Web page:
Cryptococcus neoformans (Cn) is a common pathogenic yeast that is found in soil and other niches worldwide. In individuals with compromised or damaged immune systems, Cn causes life-threatening cryptococcosis and fungal meningitis, leading to ~600,000 deaths per year. However, in healthy individuals, Cn is able to establish chronic infections that can last many years or even a lifetime by utilizing host macrophages as an intracellular growth niche. Quite how Cn is able to suppress the fungicidal activity while also preserving the viability of host macrophages remains an open question but is likely to require significant transcriptional reprograming of the host and pathogen. The overarching goal of our research program is to understand how Cn manipulates gene expression in host cells (and itself) to enable its long-term persistence within macrophages. Our previous work and preliminary studies have indicated that this may be achieved in part through the modulation of macrophage canonical NF-?B signaling, a pathway closely associated with macrophage maintenance, M1 polarization and pro- inflammatory function. As a step towards achieving our long-term goal, we will investigate how the intracellular growth of Cn impacts macrophage polarization and survival through altered NF-?B signaling and use unbiased transcriptome profiling to determine how the gene expression networks underlying the M1 and M2 phenotype are affected. Specifically, we will: 1) Determine how intracellular Cn deregulates NF-?B signaling and its effects on macrophage fate and function. As our preliminary data indicates that intracellular Cn accumulation promotes constitutive nuclear localization of NF-?B and inhibitory I?B? proteins, we will use a focused approach that combines live cell reporters, chromatin immunoprecipitation, and qRT-PCR to determine how this influences the expression of a panel of cell fate-regulating and M1- associated NF-?B-responsive genes. 2) Determine how the transcriptome profile of both macrophage and Cn is affected by intracellular Cn growth and how this impacts macrophage polarization. As ingested Cn is likely to affect multiple stress-responsive signaling pathways in host cells, influencing gene expression and function in more complex ways than can assessed through targeted analysis of individual genes, we will use an unbiased RNA-seq approach to investigate how Cn affects the transcriptional profile of (A) host macrophages and (B) Cn itself. By performing these experiments in the presence of different polarizing stimuli, these studies will also enable us to determine (i) how Cn infection impacts the ability of macrophages to integrate polarizing signals and (ii) how the different phagosomal environments produced by M1 and M2 polarized macrophages affect gene expression in Cn. Collectively, these studies will provide new insights into how intracellular Cn growth alters gene expression in the host and pathogen and how this might influence or be influenced by macrophage polarization.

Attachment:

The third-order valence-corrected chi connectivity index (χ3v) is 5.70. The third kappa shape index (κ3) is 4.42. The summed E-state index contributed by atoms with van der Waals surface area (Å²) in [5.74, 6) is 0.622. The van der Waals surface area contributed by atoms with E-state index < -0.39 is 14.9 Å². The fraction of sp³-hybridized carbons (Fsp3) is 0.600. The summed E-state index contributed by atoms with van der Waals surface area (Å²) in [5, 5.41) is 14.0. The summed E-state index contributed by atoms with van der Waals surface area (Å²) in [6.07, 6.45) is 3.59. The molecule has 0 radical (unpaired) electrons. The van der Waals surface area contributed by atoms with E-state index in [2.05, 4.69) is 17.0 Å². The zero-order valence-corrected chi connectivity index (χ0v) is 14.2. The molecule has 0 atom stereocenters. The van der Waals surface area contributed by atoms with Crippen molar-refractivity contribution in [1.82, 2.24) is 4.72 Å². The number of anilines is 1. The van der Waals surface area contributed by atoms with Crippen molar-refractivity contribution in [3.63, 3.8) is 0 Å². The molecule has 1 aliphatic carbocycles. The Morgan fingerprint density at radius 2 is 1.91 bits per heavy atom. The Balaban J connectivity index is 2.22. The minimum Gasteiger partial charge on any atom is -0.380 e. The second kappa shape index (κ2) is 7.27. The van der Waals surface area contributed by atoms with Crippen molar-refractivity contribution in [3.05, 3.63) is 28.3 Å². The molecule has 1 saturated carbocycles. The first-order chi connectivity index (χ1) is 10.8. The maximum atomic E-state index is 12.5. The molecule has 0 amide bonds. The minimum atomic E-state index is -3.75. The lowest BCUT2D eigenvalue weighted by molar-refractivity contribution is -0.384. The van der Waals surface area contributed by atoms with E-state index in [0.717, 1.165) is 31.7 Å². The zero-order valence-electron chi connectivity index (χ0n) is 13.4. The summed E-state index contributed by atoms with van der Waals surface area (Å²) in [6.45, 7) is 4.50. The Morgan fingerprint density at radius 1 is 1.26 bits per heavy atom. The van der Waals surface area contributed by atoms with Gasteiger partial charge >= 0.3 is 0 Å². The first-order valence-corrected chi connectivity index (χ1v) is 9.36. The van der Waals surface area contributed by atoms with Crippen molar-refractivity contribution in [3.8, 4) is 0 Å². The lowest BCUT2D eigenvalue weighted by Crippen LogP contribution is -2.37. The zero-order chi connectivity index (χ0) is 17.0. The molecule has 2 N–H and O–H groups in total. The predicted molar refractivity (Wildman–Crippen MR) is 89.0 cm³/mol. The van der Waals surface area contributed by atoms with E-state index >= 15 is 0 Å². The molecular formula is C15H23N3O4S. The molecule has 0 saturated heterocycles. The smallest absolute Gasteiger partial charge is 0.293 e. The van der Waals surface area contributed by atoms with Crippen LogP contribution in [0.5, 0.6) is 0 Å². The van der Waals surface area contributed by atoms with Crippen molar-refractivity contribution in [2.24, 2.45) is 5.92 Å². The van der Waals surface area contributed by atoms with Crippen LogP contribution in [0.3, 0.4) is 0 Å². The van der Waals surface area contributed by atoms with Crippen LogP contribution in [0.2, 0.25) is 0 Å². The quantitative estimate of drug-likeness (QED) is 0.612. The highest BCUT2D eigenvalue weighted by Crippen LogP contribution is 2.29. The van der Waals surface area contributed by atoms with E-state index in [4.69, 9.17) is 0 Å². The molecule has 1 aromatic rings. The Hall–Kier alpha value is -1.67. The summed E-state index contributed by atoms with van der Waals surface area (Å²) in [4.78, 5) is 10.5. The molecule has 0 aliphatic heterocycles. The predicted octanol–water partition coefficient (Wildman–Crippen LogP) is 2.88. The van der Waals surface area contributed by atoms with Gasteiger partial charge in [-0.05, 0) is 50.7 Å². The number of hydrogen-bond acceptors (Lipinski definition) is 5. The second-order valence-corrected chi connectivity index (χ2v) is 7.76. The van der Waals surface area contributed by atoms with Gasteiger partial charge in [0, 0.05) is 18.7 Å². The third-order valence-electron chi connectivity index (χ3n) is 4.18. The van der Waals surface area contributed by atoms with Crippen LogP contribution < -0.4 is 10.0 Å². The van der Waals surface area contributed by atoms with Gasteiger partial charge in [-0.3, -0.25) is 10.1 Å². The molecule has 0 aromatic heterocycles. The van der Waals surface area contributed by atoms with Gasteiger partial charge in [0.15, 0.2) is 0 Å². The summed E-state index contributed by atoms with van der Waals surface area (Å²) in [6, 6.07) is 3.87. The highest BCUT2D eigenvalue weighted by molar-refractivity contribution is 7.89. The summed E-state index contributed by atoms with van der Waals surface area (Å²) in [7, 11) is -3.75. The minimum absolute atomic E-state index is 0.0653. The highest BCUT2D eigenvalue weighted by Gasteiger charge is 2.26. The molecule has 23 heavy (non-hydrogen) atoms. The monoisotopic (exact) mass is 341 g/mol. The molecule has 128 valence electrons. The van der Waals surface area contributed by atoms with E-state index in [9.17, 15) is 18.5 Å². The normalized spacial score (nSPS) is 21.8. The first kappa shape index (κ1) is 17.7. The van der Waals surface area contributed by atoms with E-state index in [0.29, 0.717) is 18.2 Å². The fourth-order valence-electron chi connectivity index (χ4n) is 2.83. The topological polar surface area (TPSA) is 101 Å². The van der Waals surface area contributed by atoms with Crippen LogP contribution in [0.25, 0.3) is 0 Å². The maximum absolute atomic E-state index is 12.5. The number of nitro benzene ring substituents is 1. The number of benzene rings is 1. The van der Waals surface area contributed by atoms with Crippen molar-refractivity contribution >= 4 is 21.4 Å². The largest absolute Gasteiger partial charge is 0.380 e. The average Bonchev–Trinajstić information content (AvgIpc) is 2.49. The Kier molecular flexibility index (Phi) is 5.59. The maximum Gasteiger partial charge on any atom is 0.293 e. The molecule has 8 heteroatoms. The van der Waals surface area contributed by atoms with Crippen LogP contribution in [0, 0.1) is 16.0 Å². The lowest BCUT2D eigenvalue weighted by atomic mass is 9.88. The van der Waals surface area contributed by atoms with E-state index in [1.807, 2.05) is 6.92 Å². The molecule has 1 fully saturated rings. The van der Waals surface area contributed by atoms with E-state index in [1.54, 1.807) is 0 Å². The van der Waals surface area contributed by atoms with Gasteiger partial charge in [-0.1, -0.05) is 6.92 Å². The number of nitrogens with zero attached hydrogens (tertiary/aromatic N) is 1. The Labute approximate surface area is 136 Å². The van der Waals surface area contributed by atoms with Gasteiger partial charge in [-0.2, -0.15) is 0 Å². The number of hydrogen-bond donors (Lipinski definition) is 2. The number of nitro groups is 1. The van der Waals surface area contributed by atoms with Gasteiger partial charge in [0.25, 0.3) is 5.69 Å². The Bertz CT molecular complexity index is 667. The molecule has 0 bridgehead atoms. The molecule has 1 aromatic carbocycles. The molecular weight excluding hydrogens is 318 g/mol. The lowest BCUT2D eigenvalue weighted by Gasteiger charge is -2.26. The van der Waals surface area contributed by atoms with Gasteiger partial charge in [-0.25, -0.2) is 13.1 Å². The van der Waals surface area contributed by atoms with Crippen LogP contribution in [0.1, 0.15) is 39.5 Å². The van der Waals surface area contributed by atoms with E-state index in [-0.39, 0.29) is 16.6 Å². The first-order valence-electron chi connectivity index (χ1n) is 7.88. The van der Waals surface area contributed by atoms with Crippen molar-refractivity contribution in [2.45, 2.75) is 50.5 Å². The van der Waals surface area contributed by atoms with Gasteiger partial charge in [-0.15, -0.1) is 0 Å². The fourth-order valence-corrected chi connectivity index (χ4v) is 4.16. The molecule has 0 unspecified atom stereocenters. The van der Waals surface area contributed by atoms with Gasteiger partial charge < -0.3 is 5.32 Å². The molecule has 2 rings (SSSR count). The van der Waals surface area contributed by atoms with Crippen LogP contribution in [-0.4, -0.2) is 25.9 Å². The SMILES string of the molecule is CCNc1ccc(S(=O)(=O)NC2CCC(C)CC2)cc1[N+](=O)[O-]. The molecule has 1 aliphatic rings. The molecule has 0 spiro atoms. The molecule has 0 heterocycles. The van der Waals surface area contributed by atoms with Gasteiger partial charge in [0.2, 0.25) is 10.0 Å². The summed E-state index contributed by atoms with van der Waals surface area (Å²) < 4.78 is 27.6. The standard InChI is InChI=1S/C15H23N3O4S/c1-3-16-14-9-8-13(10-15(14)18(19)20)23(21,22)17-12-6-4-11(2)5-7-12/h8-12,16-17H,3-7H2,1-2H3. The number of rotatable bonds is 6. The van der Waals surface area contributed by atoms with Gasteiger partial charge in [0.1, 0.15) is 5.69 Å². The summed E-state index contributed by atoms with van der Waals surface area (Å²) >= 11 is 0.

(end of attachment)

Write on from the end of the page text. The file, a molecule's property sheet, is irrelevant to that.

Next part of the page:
The objective of this proposal is to determine how intracellular infection of macrophages by the pathogenic yeast, Cryptococcus neoformans (Cn) affects the ability of these innate immune cells to correctly interpret exogenous signals that regulate their anti-microbial activity. This will be achieved using a combination of live cell microscopy and RNA-seq-based transcriptional profiling with a particular focus on how Cn infection affects NF- ?B, an essential regulator of macrophage inflammatory function, fungicidal activity, and survival.